The Government of Canada should issue guidance on proper analysis in support of climate policy, similar to the United Kingdom Treasury Aqua Book, to strengthen the use of models in support of decision-making.

2. Net-zero industrial policy

The NZAB defines industrial policy as any set of deliberate measures to redirect economic activity to solve problems that, left to itself, the market will not address (Sabel, 2022). Industrial policy seeks to create and shape industry, but unlike the top-down, protectionist measures of the past, a modern industrial policy is an institutionalized process for strategic collaboration between industry and government and for learning in the face of uncertainty.

A net-zero industrial policy aims to build domestic industries that both secure Canada’s competitiveness in the global economy and contribute to reducing or eliminating emissions, consistent with the targets and plans established under the CNZEAA. Industrial policy uses the real economy – the production, purchase and flow of goods and services – to provide direction and certainty about opportunities for growth in a net-zero future.

A net-zero industrial policy is a concrete way of implementing the pathways-centred approach outlined in our Net-Zero Pathways: Initial Observations report (2021). It starts with defining an end goal and then lays out a roadmap that encompasses all the elements required to transform an industry. A proactive industrial policy is central to achieving the urgent transformation required by net-zero, driving down the costs of net-zero technologies, and building new coalitions of support for climate action.

Historically, industrial policy has been used by governments around the world both to protect important domestic industries and to promote the growth of emerging sectors. In Canada, federal, provincial and territorial governments have used industrial policies to create, protect and expand key industries, such as in transportation, telecommunications, and natural resources. With the turn to market-focused approaches and criticism of government intervention in the economy in the 1980s, industrial policy fell out of favour in many countries, including Canada, but never fully disappeared. In the face of global shocks such as the 2008–2009 financial crisis and more recently, the COVID-19 pandemic, governments around the world have more openly begun to implement policies to protect, grow, and create specific industries.

In the last decade, Canada has introduced a variety of measures, plans, and strategies targeting innovation and growth across the economy and in specific sectors. Unfortunately, design and implementation has been piecemeal, with focus spread across too many priorities and limited coordination and monitoring across federal departments and different orders of government. For example, the Economic Strategy Tables convened private sector stakeholders with federal officials to identify sector-specific opportunities and released a final report in 2018; however, the tables have not been institutionalized as an ongoing forum for collaboration (Allan, 2022).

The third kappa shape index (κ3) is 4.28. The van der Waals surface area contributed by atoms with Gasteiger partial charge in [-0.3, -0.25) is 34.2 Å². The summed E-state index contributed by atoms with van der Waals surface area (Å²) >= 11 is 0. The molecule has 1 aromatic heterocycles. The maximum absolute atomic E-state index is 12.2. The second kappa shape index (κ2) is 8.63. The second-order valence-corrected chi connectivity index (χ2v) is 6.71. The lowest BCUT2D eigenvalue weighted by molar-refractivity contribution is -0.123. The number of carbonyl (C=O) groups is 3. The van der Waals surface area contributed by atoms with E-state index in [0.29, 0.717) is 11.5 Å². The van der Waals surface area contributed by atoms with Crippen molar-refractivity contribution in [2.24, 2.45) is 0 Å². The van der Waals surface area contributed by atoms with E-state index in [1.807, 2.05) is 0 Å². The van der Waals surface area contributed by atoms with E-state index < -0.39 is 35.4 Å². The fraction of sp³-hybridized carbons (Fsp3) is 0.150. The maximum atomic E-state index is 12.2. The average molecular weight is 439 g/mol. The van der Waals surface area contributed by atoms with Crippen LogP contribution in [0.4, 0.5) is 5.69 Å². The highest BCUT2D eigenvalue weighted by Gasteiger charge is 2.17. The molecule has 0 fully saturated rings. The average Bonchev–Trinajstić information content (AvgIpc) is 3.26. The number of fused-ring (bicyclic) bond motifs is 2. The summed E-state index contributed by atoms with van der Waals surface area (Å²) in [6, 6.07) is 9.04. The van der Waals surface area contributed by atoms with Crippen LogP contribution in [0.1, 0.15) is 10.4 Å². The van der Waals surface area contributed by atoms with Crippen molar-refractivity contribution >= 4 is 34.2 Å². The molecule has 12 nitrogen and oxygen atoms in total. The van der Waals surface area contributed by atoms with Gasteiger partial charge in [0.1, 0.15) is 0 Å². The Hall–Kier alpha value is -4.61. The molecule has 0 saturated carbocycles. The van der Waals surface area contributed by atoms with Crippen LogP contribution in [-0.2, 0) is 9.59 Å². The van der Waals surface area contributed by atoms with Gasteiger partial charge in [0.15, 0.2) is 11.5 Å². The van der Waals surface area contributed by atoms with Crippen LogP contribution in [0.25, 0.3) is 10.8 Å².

Canada has also launched strategies specifically focused on growing net-zero industries, including the Small Modular Reactor Roadmap (2018), the Mines to Mobility Strategy (PDF) (2019), the Hydrogen Strategy (2020), the Net-Zero Carbon Concrete Roadmap (November 2022), the Canadian Critical Minerals Strategy (December 2022), and the Regional Energy and Resource Tables (launched June 2022). These strategies are an opportunity to organize government and private sector action in the industries they target and across different regions, but they could be strengthened by being brought together explicitly under a net-zero industrial policy that follows the principles and process we outline in section 2.2. Similarly, federal funding programs, such as the Strategic Innovation Fund and the emerging Canada Growth Fund, could play a stronger role by proactively identifying a portfolio of strategic investments to move specific sectors forward (Allan et al., 2022) (PDF).

2.1 — Why Canada needs a net-zero industrial policy

Adopting a net-zero industrial policy would provide a strong complement to the ERP, allow Canada to be more proactive in meeting its climate objectives, and respond to the urgent pressures of global competition in the emerging net-zero economy. It is also necessary to create and strengthen economic opportunities for Canadian workers, supporting a fair transition. A net-zero industrial policy would provide certainty about the transformations required, increase accountability in the transition to net-zero, ensure Canadians benefit from emerging global economic opportunities, reduce risks in an uncertain world, and build coalitions of support for climate action.